It's hard to think of a twentieth century Czech-language opera that has enjoyed more success than Leos Janácek's Jenufa, and there is certainly no shortage of good recordings of it. Among the most exceptional is this effort for Decca led by Charles Mackerras. Elisabeth Söderström is riveting in her portrayal of the small-town girl desperate that the empty-headed Steva, played by Petr Dvorský, will marry her and legitimize their child.
This vastly entertaining comic work centers around Kate, a talkative, shrewish woman who is avoided by everyone at the village dance. Angry, she announces that she would dance with the devil himself, and voila!, the Devil Marbuel–not-quite-Lucifer, but a “junior” devil–enters and carries her off to Hell. The clever shepherd Jirka offers to rescue her. In Hell, all the devils sit around playing cards, and Kate and Marbuel enter.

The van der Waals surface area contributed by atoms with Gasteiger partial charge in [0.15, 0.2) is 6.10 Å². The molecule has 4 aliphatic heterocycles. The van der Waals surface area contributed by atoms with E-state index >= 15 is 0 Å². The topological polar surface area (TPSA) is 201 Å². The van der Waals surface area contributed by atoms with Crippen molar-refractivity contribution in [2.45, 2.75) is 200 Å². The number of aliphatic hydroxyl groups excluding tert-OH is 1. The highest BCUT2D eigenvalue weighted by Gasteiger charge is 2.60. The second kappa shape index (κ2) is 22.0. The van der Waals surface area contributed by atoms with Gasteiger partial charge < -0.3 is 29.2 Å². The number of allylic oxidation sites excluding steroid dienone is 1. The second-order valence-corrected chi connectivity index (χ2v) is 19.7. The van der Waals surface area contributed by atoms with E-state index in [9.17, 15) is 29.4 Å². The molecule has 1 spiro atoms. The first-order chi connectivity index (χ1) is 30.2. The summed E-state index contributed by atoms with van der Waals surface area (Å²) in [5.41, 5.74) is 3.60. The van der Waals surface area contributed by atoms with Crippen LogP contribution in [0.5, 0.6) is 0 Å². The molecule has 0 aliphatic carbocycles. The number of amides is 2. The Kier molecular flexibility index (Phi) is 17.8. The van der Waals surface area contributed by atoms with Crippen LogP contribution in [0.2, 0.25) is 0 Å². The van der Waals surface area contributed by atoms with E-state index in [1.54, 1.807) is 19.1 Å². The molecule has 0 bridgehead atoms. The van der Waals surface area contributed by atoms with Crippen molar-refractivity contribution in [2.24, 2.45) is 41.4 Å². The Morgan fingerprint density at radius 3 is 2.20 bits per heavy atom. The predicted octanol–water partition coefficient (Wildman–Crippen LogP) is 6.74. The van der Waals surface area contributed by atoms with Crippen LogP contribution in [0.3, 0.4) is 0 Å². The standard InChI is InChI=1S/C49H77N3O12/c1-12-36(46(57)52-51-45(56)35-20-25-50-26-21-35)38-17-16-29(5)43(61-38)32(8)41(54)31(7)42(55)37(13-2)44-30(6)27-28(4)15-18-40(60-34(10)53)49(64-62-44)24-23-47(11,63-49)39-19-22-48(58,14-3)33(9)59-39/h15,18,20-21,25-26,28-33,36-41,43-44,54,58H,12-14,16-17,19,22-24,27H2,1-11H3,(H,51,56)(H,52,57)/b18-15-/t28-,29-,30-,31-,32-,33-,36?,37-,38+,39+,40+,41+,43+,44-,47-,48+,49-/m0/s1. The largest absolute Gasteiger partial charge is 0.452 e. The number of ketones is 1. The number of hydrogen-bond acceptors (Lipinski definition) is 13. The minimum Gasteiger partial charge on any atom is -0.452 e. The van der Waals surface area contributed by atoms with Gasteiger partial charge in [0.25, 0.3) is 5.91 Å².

While not a lot of its classical pursuits in the 2000s have panned out, Sony Classical has had good luck with violinists, thanks due to the popularity of contract player Hilary Hahn and an apparent assumption of the recording duties of the great Canadian violinist Lara St. John. This is Latvian violinist Baiba Skride's third disc, the first two being released simultaneously in 2004 and, of these, the violin solo disc – containing works by Ysayë, Bartók, and Bach – winning a German Echo Classic award.